Such an organ-wide change in programme again suggests the possibility of involvement of hormonal growth regulators. Auxins and GAs are the best known hormones in the control of elongation growth. Intercellular transport is central to auxin biology. Interestingly, auxin transport inhibitors have no effect on the ability of etiolated seedlings to elongate, while they reduce the height of hypocotyls in the light (Jensen et al. 1998; Shinkle et al. 1998). This indicates that dark growth has little sensitivity to changes in auxin concentration, either because it is auxin-independent, or because it is supersaturated for auxin levels, while upon transition to light, auxin transport becomes central to growth control. Classical auxin transporters belong to the PIN family, but members of the ATP-binding cassette (ABC) family of transmembrane proteins are also involved in auxin transport (Lin and Wang 2005). Loss of function mutations in the AtPGP1 and AtMDR1 ABC transporters results in enhanced growth inhibition in the light, or what could be described as an enhanced light-sensitivity phenotype (Lin and Wang 2005). This suggests that de-etiolation may be accompanied by a broad loss of auxin flow, presumably from the site of highest auxin concentration, around the seedling apex. Possible support for this notion is the recent observation that shoot phytochrome can control the growth of lateral roots, and that the DR5:GUS reporter, a well-established auxin biosensor, is expressed in phytochrome-deficient phyB seedlings closer to the base of the hypocotyl than it is in the wild type (Salisbury et al. 2007). Shade (FR-rich) light, i.e. loss of active phytochrome, promotes a rapid and large auxin response, as revealed in a global transcriptome analysis of whole seedlings by the dramatic elevation of HAT2 and HAT4 (Devlin et al. 2003). HAT2 and HAT4 are homeodomain-Leu zipper transcription factors which are strongly induced by auxin. The site of this elevation in seedlings is not known, but is likely to be the hypocotyl, given the later expression of these genes in shoot internodes (Carabelli et al. 1993). Shade also rapidly stimulates the expression of two atypical beta helix-loop-helix transcriptional regulators, PARI and PAR2, in a negative feedback loop in which they repress specific auxin responsive genes (Roig-Villanova et al. 2007).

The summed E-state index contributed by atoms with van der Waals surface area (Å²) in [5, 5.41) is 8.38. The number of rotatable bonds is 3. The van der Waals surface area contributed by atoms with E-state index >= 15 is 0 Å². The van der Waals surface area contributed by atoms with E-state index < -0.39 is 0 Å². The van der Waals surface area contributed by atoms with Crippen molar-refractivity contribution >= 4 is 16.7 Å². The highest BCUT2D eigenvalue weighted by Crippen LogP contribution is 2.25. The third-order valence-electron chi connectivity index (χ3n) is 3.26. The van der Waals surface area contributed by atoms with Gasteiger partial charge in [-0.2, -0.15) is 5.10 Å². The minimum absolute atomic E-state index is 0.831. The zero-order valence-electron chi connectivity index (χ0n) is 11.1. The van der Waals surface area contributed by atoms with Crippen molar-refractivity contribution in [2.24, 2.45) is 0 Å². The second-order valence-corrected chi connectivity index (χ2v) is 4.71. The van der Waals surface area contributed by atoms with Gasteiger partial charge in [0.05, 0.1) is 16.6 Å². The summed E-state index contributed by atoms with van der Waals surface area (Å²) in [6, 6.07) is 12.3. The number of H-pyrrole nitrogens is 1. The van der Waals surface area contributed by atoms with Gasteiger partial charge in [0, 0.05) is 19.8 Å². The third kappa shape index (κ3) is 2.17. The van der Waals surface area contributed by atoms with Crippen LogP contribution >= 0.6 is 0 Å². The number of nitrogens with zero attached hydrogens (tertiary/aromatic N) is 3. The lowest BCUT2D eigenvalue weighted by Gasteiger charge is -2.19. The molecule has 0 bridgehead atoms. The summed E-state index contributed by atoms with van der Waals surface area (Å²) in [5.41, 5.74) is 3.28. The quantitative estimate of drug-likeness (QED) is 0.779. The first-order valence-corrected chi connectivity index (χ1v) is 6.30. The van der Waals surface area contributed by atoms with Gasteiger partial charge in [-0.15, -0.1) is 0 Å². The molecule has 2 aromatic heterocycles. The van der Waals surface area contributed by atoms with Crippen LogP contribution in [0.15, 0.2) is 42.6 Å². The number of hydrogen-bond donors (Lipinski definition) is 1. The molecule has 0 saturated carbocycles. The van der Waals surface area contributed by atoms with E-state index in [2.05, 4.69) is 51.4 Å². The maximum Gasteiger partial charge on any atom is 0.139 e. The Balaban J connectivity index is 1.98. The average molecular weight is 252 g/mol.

Further evidence for a negative role of light in the control of auxin responses is provided by SHY2, also known as IAA3. This protein acts as a repressor of auxin responses. A mutant with constitutively active SHY2 was identified as a suppressor of the phyB mutant, causing suppression of the long etiolated hypocotyl of phyB (Tian et al. 2002). Auxin responses are mediated by the targeted proteolysis of AUX/IAA proteins, including SHY2/IAA3, and phytochrome interacts with SHY2 and the ubiquitin ligase that specifically targets it for degradation (although no light control of the degradation was observed, Tian et al. 2002).